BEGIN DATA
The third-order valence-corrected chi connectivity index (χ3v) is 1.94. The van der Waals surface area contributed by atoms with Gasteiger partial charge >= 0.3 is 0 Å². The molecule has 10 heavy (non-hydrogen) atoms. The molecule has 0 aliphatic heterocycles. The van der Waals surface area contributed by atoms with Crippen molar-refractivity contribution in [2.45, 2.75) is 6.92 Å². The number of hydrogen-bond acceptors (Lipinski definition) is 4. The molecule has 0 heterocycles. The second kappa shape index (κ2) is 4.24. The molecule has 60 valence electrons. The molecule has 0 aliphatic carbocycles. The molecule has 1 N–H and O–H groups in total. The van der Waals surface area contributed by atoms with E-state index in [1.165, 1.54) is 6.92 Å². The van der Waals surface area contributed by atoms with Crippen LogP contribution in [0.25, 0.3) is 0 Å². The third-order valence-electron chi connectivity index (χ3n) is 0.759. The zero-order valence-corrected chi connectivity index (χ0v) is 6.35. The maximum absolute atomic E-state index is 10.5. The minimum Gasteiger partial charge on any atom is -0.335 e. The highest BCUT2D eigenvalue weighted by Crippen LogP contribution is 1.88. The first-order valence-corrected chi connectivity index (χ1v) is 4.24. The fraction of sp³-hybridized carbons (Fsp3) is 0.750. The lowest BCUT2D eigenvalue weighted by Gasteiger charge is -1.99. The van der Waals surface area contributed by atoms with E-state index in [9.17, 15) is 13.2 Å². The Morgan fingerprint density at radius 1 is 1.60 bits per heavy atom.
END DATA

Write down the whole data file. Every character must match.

The third-order valence-corrected chi connectivity index (χ3v) is 1.94. The van der Waals surface area contributed by atoms with Gasteiger partial charge >= 0.3 is 0 Å². The molecule has 10 heavy (non-hydrogen) atoms. The molecule has 0 aliphatic heterocycles. The van der Waals surface area contributed by atoms with Crippen molar-refractivity contribution in [2.45, 2.75) is 6.92 Å². The number of hydrogen-bond acceptors (Lipinski definition) is 4. The molecule has 0 heterocycles. The second kappa shape index (κ2) is 4.24. The molecule has 60 valence electrons. The molecule has 0 aliphatic carbocycles. The molecule has 1 N–H and O–H groups in total. The van der Waals surface area contributed by atoms with E-state index in [1.165, 1.54) is 6.92 Å². The van der Waals surface area contributed by atoms with Crippen LogP contribution in [0.25, 0.3) is 0 Å². The third-order valence-electron chi connectivity index (χ3n) is 0.759. The zero-order valence-corrected chi connectivity index (χ0v) is 6.35. The maximum absolute atomic E-state index is 10.5. The minimum Gasteiger partial charge on any atom is -0.335 e. The highest BCUT2D eigenvalue weighted by Crippen LogP contribution is 1.88. The first-order valence-corrected chi connectivity index (χ1v) is 4.24. The fraction of sp³-hybridized carbons (Fsp3) is 0.750. The lowest BCUT2D eigenvalue weighted by Gasteiger charge is -1.99. The van der Waals surface area contributed by atoms with E-state index in [9.17, 15) is 13.2 Å². The Morgan fingerprint density at radius 1 is 1.60 bits per heavy atom.